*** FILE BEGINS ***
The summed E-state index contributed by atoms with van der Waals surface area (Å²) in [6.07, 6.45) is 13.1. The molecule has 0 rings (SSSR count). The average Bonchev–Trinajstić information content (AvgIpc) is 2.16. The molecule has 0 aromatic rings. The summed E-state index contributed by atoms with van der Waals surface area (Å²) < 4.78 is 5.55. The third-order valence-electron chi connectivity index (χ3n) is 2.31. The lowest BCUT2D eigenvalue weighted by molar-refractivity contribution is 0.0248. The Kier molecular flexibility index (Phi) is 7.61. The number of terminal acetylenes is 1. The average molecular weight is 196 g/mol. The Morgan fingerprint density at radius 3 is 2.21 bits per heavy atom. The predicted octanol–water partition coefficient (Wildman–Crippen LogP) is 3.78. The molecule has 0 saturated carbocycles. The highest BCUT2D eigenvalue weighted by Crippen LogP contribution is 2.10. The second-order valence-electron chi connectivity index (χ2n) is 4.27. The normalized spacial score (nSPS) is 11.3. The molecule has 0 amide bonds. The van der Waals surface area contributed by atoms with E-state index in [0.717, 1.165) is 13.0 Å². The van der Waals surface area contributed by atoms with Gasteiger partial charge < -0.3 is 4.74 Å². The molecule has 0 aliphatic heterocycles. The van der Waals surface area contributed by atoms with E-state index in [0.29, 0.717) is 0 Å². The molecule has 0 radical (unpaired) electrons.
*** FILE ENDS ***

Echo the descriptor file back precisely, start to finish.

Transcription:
The summed E-state index contributed by atoms with van der Waals surface area (Å²) in [6.07, 6.45) is 13.1. The molecule has 0 rings (SSSR count). The average Bonchev–Trinajstić information content (AvgIpc) is 2.16. The molecule has 0 aromatic rings. The summed E-state index contributed by atoms with van der Waals surface area (Å²) < 4.78 is 5.55. The third-order valence-electron chi connectivity index (χ3n) is 2.31. The lowest BCUT2D eigenvalue weighted by molar-refractivity contribution is 0.0248. The Kier molecular flexibility index (Phi) is 7.61. The number of terminal acetylenes is 1. The average molecular weight is 196 g/mol. The Morgan fingerprint density at radius 3 is 2.21 bits per heavy atom. The predicted octanol–water partition coefficient (Wildman–Crippen LogP) is 3.78. The molecule has 0 saturated carbocycles. The highest BCUT2D eigenvalue weighted by Crippen LogP contribution is 2.10. The second-order valence-electron chi connectivity index (χ2n) is 4.27. The normalized spacial score (nSPS) is 11.3. The molecule has 0 amide bonds. The van der Waals surface area contributed by atoms with E-state index in [0.717, 1.165) is 13.0 Å². The van der Waals surface area contributed by atoms with Gasteiger partial charge < -0.3 is 4.74 Å². The molecule has 0 aliphatic heterocycles. The van der Waals surface area contributed by atoms with E-state index in [0.29, 0.717) is 0 Å². The molecule has 0 radical (unpaired) electrons.